Monday, January 2, 2012

Alaska Dory Fishing

Time and again stories surface that distinguish the humble dory as a historically significant boat. A faithful reader named Michael contacted me recently to share his passion for these simple boats. It’s always good to hear stories of how well a dory has served its owner, often against odds. The setting for this story is the yet untamed wilderness of Alaska, in the 1970’s, when young adventurers arrived with dreams of becoming wealthy salmon fishermen.

Michael begins his tale:

“My first dory was by Grunwald of Aeolus Boatworks in Davenport, CA. It was built to the lines of the Higgins and Gifford Dory in Chappelle's American Small Sailing Craft.”

“I took it to Alaska on a boat trailer in 1972 and it's still there. A couple of youngsters made an extended camping trip in her a couple years ago but she's too far gone to be trustworthy now.”

“The plywood planks are lapped and are backed by full-length battens inside, very strong construction. I can't begin to describe how horribly I mistreated that boat in Alaska. It lived the life of a neglected livery boat most of the time. She also transported deer and packed water to a winter cabin. That dory enabled a safe subsistence lifestyle in a very remote place.”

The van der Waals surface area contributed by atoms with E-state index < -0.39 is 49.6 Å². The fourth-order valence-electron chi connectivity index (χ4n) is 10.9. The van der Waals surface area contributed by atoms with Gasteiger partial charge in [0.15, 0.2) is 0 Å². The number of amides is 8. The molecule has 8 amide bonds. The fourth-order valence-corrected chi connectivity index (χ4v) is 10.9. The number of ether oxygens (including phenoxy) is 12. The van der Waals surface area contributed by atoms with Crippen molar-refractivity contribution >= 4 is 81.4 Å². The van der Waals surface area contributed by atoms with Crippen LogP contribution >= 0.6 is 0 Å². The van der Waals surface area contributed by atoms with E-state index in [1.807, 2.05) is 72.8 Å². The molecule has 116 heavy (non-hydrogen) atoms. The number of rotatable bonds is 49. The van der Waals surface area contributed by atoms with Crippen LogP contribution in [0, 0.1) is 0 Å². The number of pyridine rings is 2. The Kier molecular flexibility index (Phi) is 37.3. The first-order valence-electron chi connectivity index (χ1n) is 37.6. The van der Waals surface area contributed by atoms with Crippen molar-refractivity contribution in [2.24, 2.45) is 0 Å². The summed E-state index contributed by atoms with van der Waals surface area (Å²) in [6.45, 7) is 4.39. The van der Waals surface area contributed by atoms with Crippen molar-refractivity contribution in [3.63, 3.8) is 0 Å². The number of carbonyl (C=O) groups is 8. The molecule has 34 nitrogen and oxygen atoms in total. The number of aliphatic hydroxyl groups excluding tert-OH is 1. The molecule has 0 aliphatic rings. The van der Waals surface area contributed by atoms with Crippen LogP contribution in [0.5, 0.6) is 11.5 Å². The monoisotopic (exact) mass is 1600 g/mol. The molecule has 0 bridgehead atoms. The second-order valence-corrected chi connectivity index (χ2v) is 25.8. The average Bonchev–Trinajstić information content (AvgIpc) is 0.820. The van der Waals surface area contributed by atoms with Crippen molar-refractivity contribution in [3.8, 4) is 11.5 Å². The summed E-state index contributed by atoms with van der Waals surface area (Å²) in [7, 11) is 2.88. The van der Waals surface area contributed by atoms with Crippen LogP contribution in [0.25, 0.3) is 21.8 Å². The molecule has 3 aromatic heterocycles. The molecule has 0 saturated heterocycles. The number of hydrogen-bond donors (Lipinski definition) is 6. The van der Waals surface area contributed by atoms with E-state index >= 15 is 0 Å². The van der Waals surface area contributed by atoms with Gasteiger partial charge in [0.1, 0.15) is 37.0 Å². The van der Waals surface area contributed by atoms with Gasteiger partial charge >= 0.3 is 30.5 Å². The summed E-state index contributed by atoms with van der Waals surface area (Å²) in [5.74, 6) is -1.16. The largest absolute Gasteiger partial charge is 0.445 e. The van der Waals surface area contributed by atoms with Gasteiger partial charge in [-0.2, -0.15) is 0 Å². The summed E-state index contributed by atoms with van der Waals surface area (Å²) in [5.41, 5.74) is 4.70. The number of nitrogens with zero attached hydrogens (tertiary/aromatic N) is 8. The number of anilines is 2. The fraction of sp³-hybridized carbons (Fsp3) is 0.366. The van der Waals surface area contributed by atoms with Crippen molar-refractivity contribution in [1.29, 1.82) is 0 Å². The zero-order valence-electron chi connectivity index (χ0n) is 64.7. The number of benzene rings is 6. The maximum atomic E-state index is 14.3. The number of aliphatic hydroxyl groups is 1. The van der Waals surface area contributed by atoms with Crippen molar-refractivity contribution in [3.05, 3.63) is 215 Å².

“I used to row this dory on San Francisco Bay, often crossing at night. I picked up birds during an oil spill, in 1971.
In 1972 I towed the boat on her trailer to Haines, Alaska then by ferry to Juneau, and then motored with a British Seagull engine to a small fishing village where I began my commercial fishing career.”

“After fishing the Gulf of Alaska for a couple years, I stashed the boat at a cabin on the outside coast and a trapper found her, enlarged the motor well to make room for a great big outboard, and then lost the boat.”

“I was in California at the time arranging financing to buy a commercial trolling boat when I got a call from the Coast Guard wanting to know if I was dead. It seems a Red Stack tug traversing the Fairweather Grounds with a double tow found the boat sunk and drifting. The skipper made a circle of a mile diameter and picked up the boat, taking her to Seattle, where I found her and arranged for passage back to SE Alaska on the deck of a tender.”

This hard working and long lived Higgins and Gifford Dory, shown above, beached on the rocks, now belongs to Omen Wild, a native Alaskan.
Photo is courtesy of Omen.

Michael continues:

“This is Raven, my current Grunwald dory. The flare angle is greater than any other dory I've measured. This makes her tiddly when light, but easy to row, even in a breeze.”

“I plan to close up the motor well, install water stowage, rig for sailing, and take on a long trip in the foreseeable future, possibly Puget Sound to Cross Sound in SE Alaska.”

Michael loves dories and has plans to build another (when he gets done with a couple kayaks he has in the works). This one will be a bigger cruising dory.